PITTSBURGH The prospect of charging 10 percent more for alcoholic drinks as of Jan. 1 has galvanized restaurants and other opponents of the Allegheny County tax, with one legal challenge filed Thursday and another reportedly planned.
Meanwhile, two state lawmakers are said to be drafting legislation that would cut the wholesale costs of liquor throughout the state and thereby offset the tax’s impact on restaurants and taverns here and elsewhere in Allegheny County. According to local news reports, the state senators want to increase the state liquor authority’s standard discount for establishments that are licensed to serve alcoholic beverages, to 16 percent from the current 10 percent. The Pennsylvania Liquor Control Board controls the distribution of alcoholic beverages throughout the state.
Restaurateurs bitterly opposed the plan to pay for transportation enhancements by levying the 10-percent drink tax. Despite their opposition, the measure was approved by the County Council on Dec. 4 and signed into law by county chief executive Dan Onorato on Dec. 10. It goes into effect at 6 a.m. on Jan. 1.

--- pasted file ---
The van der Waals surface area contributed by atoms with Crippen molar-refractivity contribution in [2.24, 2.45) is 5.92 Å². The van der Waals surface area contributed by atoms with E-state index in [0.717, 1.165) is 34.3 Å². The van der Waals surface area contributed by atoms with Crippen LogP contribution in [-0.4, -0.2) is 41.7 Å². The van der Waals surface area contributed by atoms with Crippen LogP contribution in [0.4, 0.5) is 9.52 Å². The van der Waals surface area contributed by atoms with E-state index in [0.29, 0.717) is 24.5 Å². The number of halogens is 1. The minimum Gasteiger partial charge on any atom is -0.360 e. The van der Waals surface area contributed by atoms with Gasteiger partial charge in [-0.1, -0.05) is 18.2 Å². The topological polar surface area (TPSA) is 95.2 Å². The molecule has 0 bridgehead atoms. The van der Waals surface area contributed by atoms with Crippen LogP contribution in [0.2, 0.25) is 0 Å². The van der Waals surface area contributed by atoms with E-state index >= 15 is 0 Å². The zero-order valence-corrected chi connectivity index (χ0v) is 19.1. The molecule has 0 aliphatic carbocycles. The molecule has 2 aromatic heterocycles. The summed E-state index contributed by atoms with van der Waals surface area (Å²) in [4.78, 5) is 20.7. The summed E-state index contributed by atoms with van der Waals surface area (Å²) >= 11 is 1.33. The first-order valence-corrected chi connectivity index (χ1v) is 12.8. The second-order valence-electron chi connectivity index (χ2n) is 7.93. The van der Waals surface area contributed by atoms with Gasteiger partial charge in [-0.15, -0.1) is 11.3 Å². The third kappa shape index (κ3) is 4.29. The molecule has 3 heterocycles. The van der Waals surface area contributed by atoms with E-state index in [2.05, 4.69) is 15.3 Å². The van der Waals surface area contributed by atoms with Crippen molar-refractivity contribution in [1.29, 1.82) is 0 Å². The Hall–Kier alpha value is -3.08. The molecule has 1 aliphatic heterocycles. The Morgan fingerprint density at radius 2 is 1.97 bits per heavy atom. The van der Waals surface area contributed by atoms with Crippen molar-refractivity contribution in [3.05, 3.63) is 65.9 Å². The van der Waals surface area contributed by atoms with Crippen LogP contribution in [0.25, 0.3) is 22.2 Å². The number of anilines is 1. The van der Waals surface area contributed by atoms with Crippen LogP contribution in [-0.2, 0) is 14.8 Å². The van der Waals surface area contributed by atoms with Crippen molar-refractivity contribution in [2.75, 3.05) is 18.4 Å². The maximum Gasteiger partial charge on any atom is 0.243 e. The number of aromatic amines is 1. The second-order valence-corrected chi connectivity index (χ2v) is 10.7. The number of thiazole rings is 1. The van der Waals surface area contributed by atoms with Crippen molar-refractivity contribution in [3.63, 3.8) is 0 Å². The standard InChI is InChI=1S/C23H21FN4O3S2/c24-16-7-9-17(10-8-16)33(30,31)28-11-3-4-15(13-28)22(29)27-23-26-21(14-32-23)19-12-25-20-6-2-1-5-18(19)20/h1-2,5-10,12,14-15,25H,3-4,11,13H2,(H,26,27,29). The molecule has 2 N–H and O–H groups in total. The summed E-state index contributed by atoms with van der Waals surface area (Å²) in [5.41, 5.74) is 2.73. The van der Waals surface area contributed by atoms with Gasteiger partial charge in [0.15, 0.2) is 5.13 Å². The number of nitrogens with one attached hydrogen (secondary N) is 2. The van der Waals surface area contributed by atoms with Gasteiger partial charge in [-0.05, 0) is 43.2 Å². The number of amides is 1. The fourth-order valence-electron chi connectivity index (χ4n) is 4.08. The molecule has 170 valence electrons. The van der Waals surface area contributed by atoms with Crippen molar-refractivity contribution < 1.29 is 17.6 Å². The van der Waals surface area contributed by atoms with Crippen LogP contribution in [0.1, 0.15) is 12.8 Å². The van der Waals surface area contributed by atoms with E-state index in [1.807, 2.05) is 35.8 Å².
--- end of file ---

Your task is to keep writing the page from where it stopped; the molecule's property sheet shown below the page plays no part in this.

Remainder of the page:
The industry fears that the sharp increase in what consumers pay for alcoholic beverages will drive down sales. They also say the processes for levying, collecting and passing along the tax have not been clarified, and that they have not been given enough time to adjust their cash registers and procedures.
On Thursday, two local restaurant companies joined with a coalition called Friends Against Counterproductive Taxation in petitioning Common Pleas judge W. Terrence O’Brien to halt enactment of the tax before Tuesday. A report in the Pittsburgh Tribune-Review said O’Brien has already heard arguments in favor of suspending enactment and is expected to issue his decision today.
The plaintiffs alleged in part that not enough time was provided to reprogram their point-of-sale systems to assess the tax.
The Associated Press reported Saturday that the Pennsylvania Restaurant Association planned to seek an injunction this week to halt enactment of the measure.
“This is not over by a long shot," PRA chairman and Pittsburgh restaurateur Kevin Joyce was quoted as saying.
However, representatives of the PRA told Nation’s Restaurant News that the group is not considering legal action.
More than 2,200 restaurants and bars would be affected by the law, according to local news reports.